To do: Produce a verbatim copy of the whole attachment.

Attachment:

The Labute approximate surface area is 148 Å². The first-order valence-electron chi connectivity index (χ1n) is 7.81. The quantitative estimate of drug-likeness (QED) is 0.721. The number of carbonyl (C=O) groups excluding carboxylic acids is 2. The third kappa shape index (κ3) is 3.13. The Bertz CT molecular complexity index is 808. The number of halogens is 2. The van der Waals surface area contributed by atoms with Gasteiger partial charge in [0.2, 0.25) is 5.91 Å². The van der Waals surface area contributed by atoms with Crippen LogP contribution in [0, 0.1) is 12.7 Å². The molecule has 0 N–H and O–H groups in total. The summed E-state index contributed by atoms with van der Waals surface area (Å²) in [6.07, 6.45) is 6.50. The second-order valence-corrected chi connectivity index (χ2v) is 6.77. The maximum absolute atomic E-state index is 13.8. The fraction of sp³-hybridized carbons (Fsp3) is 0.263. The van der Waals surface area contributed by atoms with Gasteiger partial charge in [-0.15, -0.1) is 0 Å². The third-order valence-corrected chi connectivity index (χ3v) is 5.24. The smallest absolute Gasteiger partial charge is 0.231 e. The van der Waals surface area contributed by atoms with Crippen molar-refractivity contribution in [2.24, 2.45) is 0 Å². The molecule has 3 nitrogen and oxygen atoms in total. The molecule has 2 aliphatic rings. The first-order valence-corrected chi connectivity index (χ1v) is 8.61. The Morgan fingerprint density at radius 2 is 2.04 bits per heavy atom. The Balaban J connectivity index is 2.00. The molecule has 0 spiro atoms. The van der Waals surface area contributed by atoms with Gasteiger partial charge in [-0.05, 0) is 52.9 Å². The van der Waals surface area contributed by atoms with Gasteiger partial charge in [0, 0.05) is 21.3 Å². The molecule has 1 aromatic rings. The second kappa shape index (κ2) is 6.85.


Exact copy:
The Labute approximate surface area is 148 Å². The first-order valence-electron chi connectivity index (χ1n) is 7.81. The quantitative estimate of drug-likeness (QED) is 0.721. The number of carbonyl (C=O) groups excluding carboxylic acids is 2. The third kappa shape index (κ3) is 3.13. The Bertz CT molecular complexity index is 808. The number of halogens is 2. The van der Waals surface area contributed by atoms with Gasteiger partial charge in [0.2, 0.25) is 5.91 Å². The van der Waals surface area contributed by atoms with Crippen LogP contribution in [0, 0.1) is 12.7 Å². The molecule has 0 N–H and O–H groups in total. The summed E-state index contributed by atoms with van der Waals surface area (Å²) in [6.07, 6.45) is 6.50. The second-order valence-corrected chi connectivity index (χ2v) is 6.77. The maximum absolute atomic E-state index is 13.8. The fraction of sp³-hybridized carbons (Fsp3) is 0.263. The van der Waals surface area contributed by atoms with Gasteiger partial charge in [-0.15, -0.1) is 0 Å². The third-order valence-corrected chi connectivity index (χ3v) is 5.24. The smallest absolute Gasteiger partial charge is 0.231 e. The van der Waals surface area contributed by atoms with Crippen molar-refractivity contribution in [2.24, 2.45) is 0 Å². The molecule has 3 nitrogen and oxygen atoms in total. The molecule has 2 aliphatic rings. The first-order valence-corrected chi connectivity index (χ1v) is 8.61. The Morgan fingerprint density at radius 2 is 2.04 bits per heavy atom. The Balaban J connectivity index is 2.00. The molecule has 0 spiro atoms. The van der Waals surface area contributed by atoms with Gasteiger partial charge in [-0.05, 0) is 52.9 Å². The van der Waals surface area contributed by atoms with Gasteiger partial charge in [0, 0.05) is 21.3 Å². The molecule has 1 aromatic rings. The second kappa shape index (κ2) is 6.85.